When Christoph started carving at the age of 8, his enthusiasm for the Krampus began at the same time. Today Christoph is the chairman of the Ruatn Pass Kitzbühel and has been running the Krampus Museum Kitzbühel for 13 years.
Christoph Rieser is a trained carpenter, but his love of the Krampus has not left him and so he has continued his education and refined his mask carving art in courses at the carving school in Elbigenalp.
There are currently around 4,000 mask carvers in Austria who practise this art as a hobby or profession.
It takes about 40 hours to make a mask - from cutting it out with a chainsaw to carving, painting and finally attaching the head skin. Christoph Rieser carves about 30 masks a year.
The masks are traditionally made of Swiss stone pine. Swiss stone pine is light, smells very good and is a native tree.
The head fur is usually made of goat fur. The Gwandl, as the Krampus' clothes are colloquially called, are also made of animal fur and are made to match the Krampus. A few years ago the horns were made of artificial horn, but today most of them use real horn again out of a sense of tradition.
Christoph's enthusiasm for the Krampus and the associated custom has accompanied him since he was 8 years old. Then, 13 years ago, he took off with his idea for his own Krampus museum. The Krampus Museum is located below the spectator stand of the Court Küchenmeister, near the Sportpark. The Krampus welcomes visitors at the entrance.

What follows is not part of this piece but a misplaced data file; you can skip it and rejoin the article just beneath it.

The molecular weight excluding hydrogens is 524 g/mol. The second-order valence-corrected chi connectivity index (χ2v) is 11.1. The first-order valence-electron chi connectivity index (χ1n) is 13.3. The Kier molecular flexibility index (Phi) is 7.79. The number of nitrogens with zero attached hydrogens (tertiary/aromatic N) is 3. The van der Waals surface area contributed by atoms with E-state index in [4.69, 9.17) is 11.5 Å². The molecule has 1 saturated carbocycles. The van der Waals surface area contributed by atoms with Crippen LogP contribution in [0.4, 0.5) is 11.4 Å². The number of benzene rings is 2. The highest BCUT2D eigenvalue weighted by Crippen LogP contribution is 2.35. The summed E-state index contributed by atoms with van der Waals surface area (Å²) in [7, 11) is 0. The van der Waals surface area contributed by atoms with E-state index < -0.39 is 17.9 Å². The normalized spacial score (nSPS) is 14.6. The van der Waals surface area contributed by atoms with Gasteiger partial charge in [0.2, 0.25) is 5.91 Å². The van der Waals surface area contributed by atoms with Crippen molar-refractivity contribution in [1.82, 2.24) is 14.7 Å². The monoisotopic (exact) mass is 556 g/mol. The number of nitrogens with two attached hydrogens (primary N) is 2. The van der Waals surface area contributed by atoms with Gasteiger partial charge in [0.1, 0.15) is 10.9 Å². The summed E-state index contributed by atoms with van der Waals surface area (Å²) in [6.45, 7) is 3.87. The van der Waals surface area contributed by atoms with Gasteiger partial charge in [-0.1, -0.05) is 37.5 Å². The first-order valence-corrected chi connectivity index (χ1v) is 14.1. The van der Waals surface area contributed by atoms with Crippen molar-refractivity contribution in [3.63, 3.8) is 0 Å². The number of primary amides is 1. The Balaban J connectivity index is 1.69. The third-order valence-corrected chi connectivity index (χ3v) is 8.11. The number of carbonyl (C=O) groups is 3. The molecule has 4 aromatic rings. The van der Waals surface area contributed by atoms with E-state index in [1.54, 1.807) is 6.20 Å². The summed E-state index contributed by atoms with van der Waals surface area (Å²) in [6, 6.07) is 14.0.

After a few steps, you already feel like you're in a completely different world.
The exhibition rooms, furnished by Christoph himself, currently hold 768 masks.
The oldest mask dates back to 1903, and new masks are being added all the time, so the exhibition rooms are expanding accordingly.
Until a few years ago, the Krampus was only really known in our latitudes, but after the US horror comedy "Krampus" with Michael Dougherty at the latest, it also attracted international attention.
So it is not surprising that international guests visit the Krampus Museum. In the exhibition rooms you get a very good impression of what is shown during the Krampus processions and where the enthusiasm for the Krampus comes from. The Krampus Museum also illustrates the customs surrounding the Krampus and St. Nicholas.
All the masks on display in the museum have also been part of a parade
Christoph tells us.
Each individual mask also has its own story - which carver carved the mask, when and where, which procession the mask was part of and what exactly it represents.
#LocalHeroes from Kitzbühel
It is the people who make Kitzbühel and its holiday villages Reith, Aurach and Jochberg this special. These are exactly the personalities we are talking about in our "LocalHeroes" series, in which the true heroes of our region are put in the spotlight. They would never call themselves heroes, but they are: Because it is only due to their passion for what they do that we can all experience the unique Kitzbühel attitude to life.